- Improved quality of life: Behaviour plans can help individuals with behaviours of concern to feel more in control of their behaviour and environment, leading to a better quality of life.
- Increased social engagement: By developing more appropriate social skills and behaviours, individuals with behaviours of concern may be better able to interact with others, make friends, and engage in social activities.
- Increased academic or occupational success: Problematic behaviours can interfere with academic or occupational success. Behaviour plans help individuals focus on tasks, follow directions, and maintain appropriate behaviour in educational or occupational settings.
- Enhanced self-esteem: Individuals with behaviours of concern may feel embarrassed or ashamed of their behaviours. By improving their behaviour, they may feel more confident and have higher self-esteem.
- Improved relationships: Problematic behaviours can strain relationships with family members, friends, and others. By improving their behaviour, individuals may be better able to maintain positive relationships with others.
- Reduced risk of harm: Certain behaviours of concern, such as self-harm or aggression, can pose a risk to the individual and to others. Behaviour plans can help to reduce these risks and keep everyone safe.
Overall, implementing a behaviour plan can lead to a range of positive outcomes, depending on the individual and their specific needs. The key is to tailor the program to the individual, considering their strengths, challenges, and goals.
Key Elements of Behaviour Support Plan
A BSP is a living document that should be regularly reviewed and revised to ensure its effectiveness in promoting positive behaviour change.
A Behavior Support Plan (BSP) typically includes several key elements to effectively address and manage challenging behaviours. These elements may vary depending on the individual's specific needs and circumstances but include the following:
- Assessment: A comprehensive assessment of the individual's behaviour, environment, and personal needs is conducted to identify the antecedents, triggers, and consequences of the challenging behaviour.
- Goals: Specific goals and objectives are established to promote positive behaviour change and reduce the frequency and intensity of problematic behaviours.
- Strategies: A set of proactive and reactive approaches are developed to address challenging behaviour. These strategies may include positive reinforcement for desirable behaviours, teaching alternative behaviours to replace problematic behaviours, modifying the environment to reduce triggers, providing visual or verbal cues to prompt appropriate behaviour, and developing a crisis management plan to address dangerous or emergencies.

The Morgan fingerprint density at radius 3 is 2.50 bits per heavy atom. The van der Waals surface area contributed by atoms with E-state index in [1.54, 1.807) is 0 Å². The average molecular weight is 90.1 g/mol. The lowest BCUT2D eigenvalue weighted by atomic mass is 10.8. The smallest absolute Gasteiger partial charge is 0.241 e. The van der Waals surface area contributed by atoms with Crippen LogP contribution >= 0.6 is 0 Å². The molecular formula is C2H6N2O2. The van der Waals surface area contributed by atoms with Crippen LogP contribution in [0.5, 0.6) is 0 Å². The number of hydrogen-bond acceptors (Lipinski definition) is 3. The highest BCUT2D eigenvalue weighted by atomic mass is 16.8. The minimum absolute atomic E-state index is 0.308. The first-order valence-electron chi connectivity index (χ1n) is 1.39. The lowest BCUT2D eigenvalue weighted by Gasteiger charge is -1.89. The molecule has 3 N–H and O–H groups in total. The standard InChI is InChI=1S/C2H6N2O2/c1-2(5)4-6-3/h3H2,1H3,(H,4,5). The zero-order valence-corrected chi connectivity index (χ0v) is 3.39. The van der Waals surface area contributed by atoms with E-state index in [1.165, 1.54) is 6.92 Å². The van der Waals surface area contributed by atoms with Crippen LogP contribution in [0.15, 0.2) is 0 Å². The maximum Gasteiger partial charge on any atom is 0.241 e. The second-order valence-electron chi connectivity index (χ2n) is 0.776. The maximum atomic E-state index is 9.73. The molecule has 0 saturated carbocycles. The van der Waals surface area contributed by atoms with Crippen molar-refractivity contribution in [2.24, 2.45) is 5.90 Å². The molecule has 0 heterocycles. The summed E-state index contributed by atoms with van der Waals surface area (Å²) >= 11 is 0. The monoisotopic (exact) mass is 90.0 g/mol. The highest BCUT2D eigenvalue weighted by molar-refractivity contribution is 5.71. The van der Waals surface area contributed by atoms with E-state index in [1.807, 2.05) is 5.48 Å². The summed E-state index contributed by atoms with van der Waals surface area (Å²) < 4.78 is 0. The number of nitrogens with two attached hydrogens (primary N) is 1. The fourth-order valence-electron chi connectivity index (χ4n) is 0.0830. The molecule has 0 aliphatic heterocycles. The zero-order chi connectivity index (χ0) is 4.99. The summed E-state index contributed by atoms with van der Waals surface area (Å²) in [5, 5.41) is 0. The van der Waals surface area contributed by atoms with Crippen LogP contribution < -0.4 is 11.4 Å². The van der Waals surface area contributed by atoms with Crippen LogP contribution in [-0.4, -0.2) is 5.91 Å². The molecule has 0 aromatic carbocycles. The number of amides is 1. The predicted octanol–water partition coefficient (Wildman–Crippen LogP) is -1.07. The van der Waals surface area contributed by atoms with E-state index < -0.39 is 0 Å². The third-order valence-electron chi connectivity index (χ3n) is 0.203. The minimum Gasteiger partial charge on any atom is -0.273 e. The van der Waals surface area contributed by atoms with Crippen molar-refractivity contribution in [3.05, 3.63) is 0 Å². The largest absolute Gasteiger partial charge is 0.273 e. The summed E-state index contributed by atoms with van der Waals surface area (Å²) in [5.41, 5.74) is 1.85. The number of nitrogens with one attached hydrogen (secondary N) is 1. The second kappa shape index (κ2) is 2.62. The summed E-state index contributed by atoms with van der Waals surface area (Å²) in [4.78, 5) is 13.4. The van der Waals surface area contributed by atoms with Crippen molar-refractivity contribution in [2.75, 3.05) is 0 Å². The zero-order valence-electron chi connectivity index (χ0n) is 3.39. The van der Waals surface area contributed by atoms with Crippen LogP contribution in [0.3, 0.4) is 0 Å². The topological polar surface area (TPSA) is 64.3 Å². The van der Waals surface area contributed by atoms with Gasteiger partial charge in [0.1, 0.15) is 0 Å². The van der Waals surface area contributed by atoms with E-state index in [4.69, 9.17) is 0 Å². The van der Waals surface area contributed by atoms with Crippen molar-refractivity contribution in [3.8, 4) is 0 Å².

- Implementation: The BSP is implemented by a team of professionals and caregivers trained and equipped to provide support, guidance, and intervention as needed.
- Monitoring and Evaluation: The individual's progress is regularly monitored and evaluated to determine the effectiveness of the BSP in promoting positive behaviour change. The plan may be revised to ensure its ongoing relevance and effectiveness.
- Collaboration: Collaboration and communication among the team members, caregivers, and other stakeholders are essential for successfully implementing the BSP. This may include regular meetings, progress reports, and ongoing training and support for all involved.
By incorporating these essential elements, a Behavior Support Plan can help to effectively address challenging behaviours and promote positive behaviour change for individuals with complex needs.
Who can develop a Behaviour Support Plan?
A Behavior Support Plan (BSP) is typically developed by a team of NDIS-registered professionals trained and experienced in working with individuals with challenging behaviours. This team may include psychologists, behaviour analysts, counsellors, social workers, educators, and other professionals with expertise in behavioural assessment, intervention, and support.
The team will typically work closely with the individual and their family members, caregivers, and other stakeholders to develop a comprehensive BSP that addresses their unique needs and circumstances.